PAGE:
As I change my vessel’s loading, waterline at zero degrees heel and equilibrium draught do not change by the same amount.

The two values do not necessarily change by the same amount for a given loading variation, as they may be calculated at different longitudinal locations depending on the vessel’s setup. Waterlines are measured at X=0 whereas the equilibrium draught is measured at mid marks, so they would change the same amount only if the initial and final trim coincide or the Mid Marks X is 0.

My maximum KG calculation is very slow, can I make it faster?

Select Conditions > Maximum KG and in the Options tab select ‘Calculate and Show only Summary for Conditions Results’. This option provides pass/fail results only and does not involve KG iterations. Should you require maximum KG results, then reduce the extent of the test matrix eg draught, trim and heel angle range. The latter option is particularly effective for catamarans. At large angles, at some stage during the iterations, a catamaran might be in the situation where only the bridge deck is at the waterline, with one hull submerged and the other out of the water. The low waterplane area will not be conducive to accurate iterations and might even prevent a solution being found.

I want to calculate Maximum KG at Loading Conditions. How do I enter wind heeling moments and heeling lever curves for criteria nos. 11-12-13-17-19-20 ?

Go to the Conditions tab of the Maximum KG dialog and click the ‘Copy Loading Conditions’ button to copy the conditions set in the Weights and Loading window. You can then enter the relevant heeling moments and/or heeling lever curves for each condition. The program will use such data for calculating Maximum KG and Loading Stability Book for the Loading Condition(s) required.

In the hydrostatic results table the LCG is presented against draught. 

The LCG column in the report indicates where the LCG needs to be in order to balance the vessel in equilibrium when the vessel is trimmed. At level trim LCG = LCB. At any other trim, the LCG will be vertically in line with the LCB, but a different distance along the vessel when measured parallel with the baseline. The hydrostatic results table presents the LCG location in ship axes.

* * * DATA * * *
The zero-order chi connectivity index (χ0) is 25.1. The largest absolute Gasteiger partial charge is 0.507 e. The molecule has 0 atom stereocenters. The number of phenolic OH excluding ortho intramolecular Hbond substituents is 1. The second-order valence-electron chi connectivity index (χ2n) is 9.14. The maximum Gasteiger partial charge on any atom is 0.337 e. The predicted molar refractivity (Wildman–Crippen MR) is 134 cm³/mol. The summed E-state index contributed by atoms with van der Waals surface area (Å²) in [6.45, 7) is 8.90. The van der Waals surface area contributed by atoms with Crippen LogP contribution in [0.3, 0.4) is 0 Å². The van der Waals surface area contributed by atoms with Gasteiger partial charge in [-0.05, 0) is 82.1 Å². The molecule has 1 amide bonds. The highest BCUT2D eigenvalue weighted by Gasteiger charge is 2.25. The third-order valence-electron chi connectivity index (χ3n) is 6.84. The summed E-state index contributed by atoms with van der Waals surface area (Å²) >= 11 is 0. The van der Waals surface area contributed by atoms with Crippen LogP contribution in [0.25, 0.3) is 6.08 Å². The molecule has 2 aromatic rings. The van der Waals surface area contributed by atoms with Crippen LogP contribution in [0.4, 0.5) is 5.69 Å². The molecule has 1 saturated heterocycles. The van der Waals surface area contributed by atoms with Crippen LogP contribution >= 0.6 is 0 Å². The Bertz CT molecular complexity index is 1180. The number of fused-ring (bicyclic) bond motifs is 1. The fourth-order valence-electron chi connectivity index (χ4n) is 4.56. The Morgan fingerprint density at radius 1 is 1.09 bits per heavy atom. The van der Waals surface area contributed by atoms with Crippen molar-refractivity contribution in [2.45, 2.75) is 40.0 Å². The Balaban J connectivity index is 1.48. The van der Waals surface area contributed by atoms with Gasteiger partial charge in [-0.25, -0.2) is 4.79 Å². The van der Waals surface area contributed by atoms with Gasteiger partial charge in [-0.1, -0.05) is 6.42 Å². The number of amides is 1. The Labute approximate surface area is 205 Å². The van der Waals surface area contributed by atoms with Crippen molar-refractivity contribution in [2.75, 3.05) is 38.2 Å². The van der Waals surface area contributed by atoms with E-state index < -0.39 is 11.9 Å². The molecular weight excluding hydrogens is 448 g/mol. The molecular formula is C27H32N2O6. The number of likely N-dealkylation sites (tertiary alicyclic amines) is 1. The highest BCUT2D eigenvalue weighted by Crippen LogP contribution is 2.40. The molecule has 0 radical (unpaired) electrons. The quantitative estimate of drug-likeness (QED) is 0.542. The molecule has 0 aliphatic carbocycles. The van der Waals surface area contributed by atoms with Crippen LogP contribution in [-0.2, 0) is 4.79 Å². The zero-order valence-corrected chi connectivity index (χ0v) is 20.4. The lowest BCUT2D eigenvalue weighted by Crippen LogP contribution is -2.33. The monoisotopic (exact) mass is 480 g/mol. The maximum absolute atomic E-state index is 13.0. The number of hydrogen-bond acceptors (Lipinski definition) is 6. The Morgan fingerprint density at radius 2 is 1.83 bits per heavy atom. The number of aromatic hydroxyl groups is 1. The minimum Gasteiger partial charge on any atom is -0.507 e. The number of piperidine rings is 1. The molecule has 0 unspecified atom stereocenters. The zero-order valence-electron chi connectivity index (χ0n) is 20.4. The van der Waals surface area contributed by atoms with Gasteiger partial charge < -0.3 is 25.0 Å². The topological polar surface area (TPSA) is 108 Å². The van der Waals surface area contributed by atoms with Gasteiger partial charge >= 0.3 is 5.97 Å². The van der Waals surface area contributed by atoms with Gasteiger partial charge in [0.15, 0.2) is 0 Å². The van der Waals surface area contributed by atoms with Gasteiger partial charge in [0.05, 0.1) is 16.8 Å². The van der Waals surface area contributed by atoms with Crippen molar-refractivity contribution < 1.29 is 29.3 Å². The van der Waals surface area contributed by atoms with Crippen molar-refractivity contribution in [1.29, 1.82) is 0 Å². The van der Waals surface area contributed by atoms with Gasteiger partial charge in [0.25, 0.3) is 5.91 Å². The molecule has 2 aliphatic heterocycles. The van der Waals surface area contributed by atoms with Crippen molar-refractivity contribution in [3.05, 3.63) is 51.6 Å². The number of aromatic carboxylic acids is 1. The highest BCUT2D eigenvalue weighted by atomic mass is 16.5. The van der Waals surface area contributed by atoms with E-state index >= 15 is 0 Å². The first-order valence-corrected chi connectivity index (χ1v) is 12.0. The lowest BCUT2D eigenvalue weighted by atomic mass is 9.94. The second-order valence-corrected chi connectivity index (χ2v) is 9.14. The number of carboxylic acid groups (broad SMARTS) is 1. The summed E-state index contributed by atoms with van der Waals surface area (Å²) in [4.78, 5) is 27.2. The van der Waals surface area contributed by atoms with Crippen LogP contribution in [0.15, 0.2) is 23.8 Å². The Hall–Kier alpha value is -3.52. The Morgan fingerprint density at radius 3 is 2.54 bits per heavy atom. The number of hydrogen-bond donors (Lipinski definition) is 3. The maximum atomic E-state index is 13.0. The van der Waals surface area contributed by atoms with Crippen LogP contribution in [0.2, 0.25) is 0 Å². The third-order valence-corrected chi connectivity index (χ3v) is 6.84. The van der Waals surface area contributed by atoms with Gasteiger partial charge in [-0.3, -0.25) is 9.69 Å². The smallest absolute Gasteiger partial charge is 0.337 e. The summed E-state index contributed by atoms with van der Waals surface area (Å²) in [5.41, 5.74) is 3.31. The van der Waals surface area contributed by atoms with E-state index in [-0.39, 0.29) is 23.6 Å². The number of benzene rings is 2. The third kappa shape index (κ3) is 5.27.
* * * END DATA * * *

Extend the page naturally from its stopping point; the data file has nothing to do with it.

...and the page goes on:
My hull definition consists of multiple elements,  which one should be set as the ‘Reference Element for Cp and Cm’ in the Ship Properties dialog?

The software assumes that the main hull below the waterline amidships is a single element. If the vessel’s midships section crosses multiple elements, the program will not calculate the Cp or the Cm correctly, regardless of what element or section are specified as reference.

The damage stability results present negative values for Added Volume i.e. the vessel is more buoyant than the original hull definition.

This occurs, for example, if an element with a “negative (floodable)” intact contribution has also a “negative (floodable)” damage contribution i.e. a positive permeability. The immersed volume of that space would be deducted from the hull in a normal intact stability calculation. Flooding that space, however, results in a double negative contribution which causes its unflooding, hence the vessel becomes more buoyant.

Can I copy a list of weights from Excel to HST?

Yes, as long as the Excel table has the same format as the table given in the Weights and Loading window of HST Loading. So the Excel table should have a seven column layout, no headers and one row per weight. Once the Excel table has been selected via CTRL C, it may be copied to HST via Weights > Paste Weight(s) from Clipboard.   

Is there a way to fix the free surface moment (FSM) of a tank no matter the fill level?

Yes, the tank can be configured as normal by setting the specific gravity of the fluid contents and its fill level/sounding to find the VCG, LCG, FSM…etc. It can then be converted from a tank to a weight. When set as a weight it is possible for the user to edit all of the variables which were auto calculated when the tank was configured as a tank.

GoPlot: I´m trying to look at a plot of the active data, but the green markers identifying the active data are obscuring the plot, even if there are no symbols associated with the data. How do I remove these green markers ?

The markers are specified to be 1mm bigger than that specified for the symbols (even if the type of symbol is specified to be ‘none’). Therefore, set the symbol size to -1 and the symbol line width to 1 in the ‘Series Properties’ dialog box and the green markers are reduced to a barely visible series of dots. Equally, a different value in the symbol size will change the green markers accordingly.